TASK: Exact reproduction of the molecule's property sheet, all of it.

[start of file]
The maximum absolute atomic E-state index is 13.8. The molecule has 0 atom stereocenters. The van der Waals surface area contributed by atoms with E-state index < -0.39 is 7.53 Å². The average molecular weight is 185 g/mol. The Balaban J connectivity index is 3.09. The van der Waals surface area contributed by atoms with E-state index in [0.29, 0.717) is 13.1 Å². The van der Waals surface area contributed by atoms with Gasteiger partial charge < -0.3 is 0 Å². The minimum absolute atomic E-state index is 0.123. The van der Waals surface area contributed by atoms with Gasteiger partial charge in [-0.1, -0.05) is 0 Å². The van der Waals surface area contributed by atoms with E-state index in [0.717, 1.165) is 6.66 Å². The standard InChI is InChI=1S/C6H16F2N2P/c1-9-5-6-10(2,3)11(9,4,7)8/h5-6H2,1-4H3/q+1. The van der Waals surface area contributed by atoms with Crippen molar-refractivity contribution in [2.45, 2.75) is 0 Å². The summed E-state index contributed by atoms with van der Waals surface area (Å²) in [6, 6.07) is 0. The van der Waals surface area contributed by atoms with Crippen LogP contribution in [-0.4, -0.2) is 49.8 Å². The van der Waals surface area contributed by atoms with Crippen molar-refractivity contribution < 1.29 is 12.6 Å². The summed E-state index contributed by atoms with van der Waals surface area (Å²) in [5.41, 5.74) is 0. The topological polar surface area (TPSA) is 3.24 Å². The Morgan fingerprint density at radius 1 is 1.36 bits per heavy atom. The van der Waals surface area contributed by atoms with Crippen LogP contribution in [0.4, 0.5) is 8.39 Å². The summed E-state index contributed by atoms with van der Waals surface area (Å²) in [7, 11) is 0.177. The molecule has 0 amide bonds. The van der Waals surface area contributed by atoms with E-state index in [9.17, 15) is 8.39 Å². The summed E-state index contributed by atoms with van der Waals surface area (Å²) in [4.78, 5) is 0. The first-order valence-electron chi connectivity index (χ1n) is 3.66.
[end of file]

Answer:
The maximum absolute atomic E-state index is 13.8. The molecule has 0 atom stereocenters. The van der Waals surface area contributed by atoms with E-state index < -0.39 is 7.53 Å². The average molecular weight is 185 g/mol. The Balaban J connectivity index is 3.09. The van der Waals surface area contributed by atoms with E-state index in [0.29, 0.717) is 13.1 Å². The van der Waals surface area contributed by atoms with Gasteiger partial charge < -0.3 is 0 Å². The minimum absolute atomic E-state index is 0.123. The van der Waals surface area contributed by atoms with Gasteiger partial charge in [-0.1, -0.05) is 0 Å². The van der Waals surface area contributed by atoms with E-state index in [0.717, 1.165) is 6.66 Å². The standard InChI is InChI=1S/C6H16F2N2P/c1-9-5-6-10(2,3)11(9,4,7)8/h5-6H2,1-4H3/q+1. The van der Waals surface area contributed by atoms with Crippen molar-refractivity contribution in [2.45, 2.75) is 0 Å². The summed E-state index contributed by atoms with van der Waals surface area (Å²) in [6, 6.07) is 0. The van der Waals surface area contributed by atoms with Crippen LogP contribution in [-0.4, -0.2) is 49.8 Å². The van der Waals surface area contributed by atoms with Crippen molar-refractivity contribution < 1.29 is 12.6 Å². The summed E-state index contributed by atoms with van der Waals surface area (Å²) in [5.41, 5.74) is 0. The topological polar surface area (TPSA) is 3.24 Å². The Morgan fingerprint density at radius 1 is 1.36 bits per heavy atom. The van der Waals surface area contributed by atoms with Crippen LogP contribution in [0.4, 0.5) is 8.39 Å². The summed E-state index contributed by atoms with van der Waals surface area (Å²) in [7, 11) is 0.177. The molecule has 0 amide bonds. The van der Waals surface area contributed by atoms with E-state index in [9.17, 15) is 8.39 Å². The summed E-state index contributed by atoms with van der Waals surface area (Å²) in [4.78, 5) is 0. The first-order valence-electron chi connectivity index (χ1n) is 3.66.